Data must not only be stored securely it must be handled in accordance with various compliance requirements. Regulations such as GDPR place controls on the management of Personally Identifiable Information (PII) and International Data Transfers. We must demonstrate that we are conforming by providing audit trails and reports.
To do this we recommend involving Security and Compliance teams early in the project process and ensuring that their view is incorporated from the initial designs. This includes understanding what data needs they have about any system and how this data is to be analysed and reported.
Again automation can help – allowing rapid response to security and compliance challenges as well as ensuring that controls are systematically and accurately deployed across the whole system.
Data engineering involves getting the right data, to the right place, at the right time and in the right format. Whilst we may often have a single data lake with raw or lightly processed data, this must generally be moved or transformed before significant analysis. So if we wish to use a specific cloud service then the data may need to be moved to a cloud region. We may need to perform Feature Engineering prior to machine learning analysis. These are complex engineering tasks which must be developed and appropriately controlled.
As algorithmic access and processing of data intensifies with the increased adoption of AI and Machine Learning, we must govern access to regulated data by these processes. We must also ensure that the models and algorithms are generating insights and decisions which are fair and legal. Interpretability ensures that we can predict the behaviour of any model and explainability ensures that we can understand the mechanics behind the model. With ML being traditionally opaque, we must seek to ensure that models are explainable and interpretable and an appropriate level of transparency is provided around the behaviour of data analyses.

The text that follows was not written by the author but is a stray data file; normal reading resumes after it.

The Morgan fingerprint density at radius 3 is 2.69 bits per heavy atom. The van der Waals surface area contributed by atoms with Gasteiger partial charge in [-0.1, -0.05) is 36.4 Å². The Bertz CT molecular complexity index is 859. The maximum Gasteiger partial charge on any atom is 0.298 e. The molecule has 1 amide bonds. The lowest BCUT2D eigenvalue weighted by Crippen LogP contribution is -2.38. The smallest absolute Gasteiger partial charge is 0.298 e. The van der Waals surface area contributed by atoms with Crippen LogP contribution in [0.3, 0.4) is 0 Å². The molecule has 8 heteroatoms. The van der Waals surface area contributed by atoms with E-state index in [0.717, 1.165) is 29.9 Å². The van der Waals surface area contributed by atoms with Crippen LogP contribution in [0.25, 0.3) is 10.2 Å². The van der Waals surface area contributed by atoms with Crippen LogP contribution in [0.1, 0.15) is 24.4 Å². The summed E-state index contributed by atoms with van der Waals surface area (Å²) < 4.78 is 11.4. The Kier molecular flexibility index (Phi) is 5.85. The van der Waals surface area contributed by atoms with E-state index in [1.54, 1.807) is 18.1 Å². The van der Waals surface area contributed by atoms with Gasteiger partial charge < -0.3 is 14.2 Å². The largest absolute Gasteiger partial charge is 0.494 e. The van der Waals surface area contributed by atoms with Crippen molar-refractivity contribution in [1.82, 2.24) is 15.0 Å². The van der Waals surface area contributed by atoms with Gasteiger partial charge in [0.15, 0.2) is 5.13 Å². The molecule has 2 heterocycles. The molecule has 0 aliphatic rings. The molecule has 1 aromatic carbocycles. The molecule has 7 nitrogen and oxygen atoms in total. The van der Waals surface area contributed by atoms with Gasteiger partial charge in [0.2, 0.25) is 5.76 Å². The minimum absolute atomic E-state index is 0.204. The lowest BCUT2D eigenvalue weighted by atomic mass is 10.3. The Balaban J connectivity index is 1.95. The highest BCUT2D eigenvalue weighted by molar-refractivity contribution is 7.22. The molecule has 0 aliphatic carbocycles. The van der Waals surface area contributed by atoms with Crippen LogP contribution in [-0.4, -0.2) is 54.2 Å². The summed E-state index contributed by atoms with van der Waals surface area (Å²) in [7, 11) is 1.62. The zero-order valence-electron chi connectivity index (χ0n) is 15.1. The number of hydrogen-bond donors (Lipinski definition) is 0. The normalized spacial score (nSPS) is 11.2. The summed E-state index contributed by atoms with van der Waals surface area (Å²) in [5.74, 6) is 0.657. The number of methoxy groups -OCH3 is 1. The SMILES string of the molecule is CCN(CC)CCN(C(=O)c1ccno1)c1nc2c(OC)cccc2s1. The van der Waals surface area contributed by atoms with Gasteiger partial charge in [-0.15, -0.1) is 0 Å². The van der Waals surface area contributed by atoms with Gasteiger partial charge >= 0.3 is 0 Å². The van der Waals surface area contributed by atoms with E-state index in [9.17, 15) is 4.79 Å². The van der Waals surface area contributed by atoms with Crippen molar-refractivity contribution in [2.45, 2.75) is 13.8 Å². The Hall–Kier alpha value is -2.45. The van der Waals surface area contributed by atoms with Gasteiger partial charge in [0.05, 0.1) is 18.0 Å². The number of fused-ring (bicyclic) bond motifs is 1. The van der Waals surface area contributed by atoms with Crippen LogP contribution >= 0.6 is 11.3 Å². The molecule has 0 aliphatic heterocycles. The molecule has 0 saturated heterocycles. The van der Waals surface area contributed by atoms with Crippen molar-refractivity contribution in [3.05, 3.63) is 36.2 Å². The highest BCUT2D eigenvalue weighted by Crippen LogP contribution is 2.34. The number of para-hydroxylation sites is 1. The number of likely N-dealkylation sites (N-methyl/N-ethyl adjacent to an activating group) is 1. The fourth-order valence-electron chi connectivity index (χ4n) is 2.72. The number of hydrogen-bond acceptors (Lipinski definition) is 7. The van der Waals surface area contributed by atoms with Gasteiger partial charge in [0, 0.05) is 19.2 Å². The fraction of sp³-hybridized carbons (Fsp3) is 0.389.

There is much emerging research in this space and it remains challenging. We do see signs of commodification however, for example https://cloud.google.com/explainable-ai/.
To enable the efficient processes described above, we need the right tools for the job. We need good observability so that we can see what is going on and when. The logging and monitoring must, of course, be themselves usable.
In general, using industry-standard tools will yield the best results. What we are trying to achieve in operability is often best generic and commodified – boring even. With analysis, there is generally a small set of tools that your teams will be familiar with and will be easy to hire for. It is worth asking what your teams want to use.
As we have touched on earlier – the cloud vendors provide many of the tools required and these are provided as a managed service meaning minimal operational overhead and continuous improvement behind the scenes. These can be supplemented by best-of-breed open source and commercial software. Developing your own tools can lead to poor results and an ongoing burden as they must be maintained.
Balancing usability and security is challenging but rewarding: it requires two different mindsets to gain consensus about how best to implement controls in services and infrastructure. The earlier these conversations take place, the more harmonious the resulting security systems when baked into the design and observability of the architecture.
OpenCredo has partnered with our parent organisation Trifork to bring Design Thinking to our deep technical projects with Accelerate Workshops. We seek to create alignment between design and technology and create IT systems which are secure and a joy to use – improving the work life and productivity of staff in your organisation. If you are interested in finding out more contact: firstname.lastname@example.org or email@example.com
This blog is written exclusively by the OpenCredo team. We do not accept external contributions.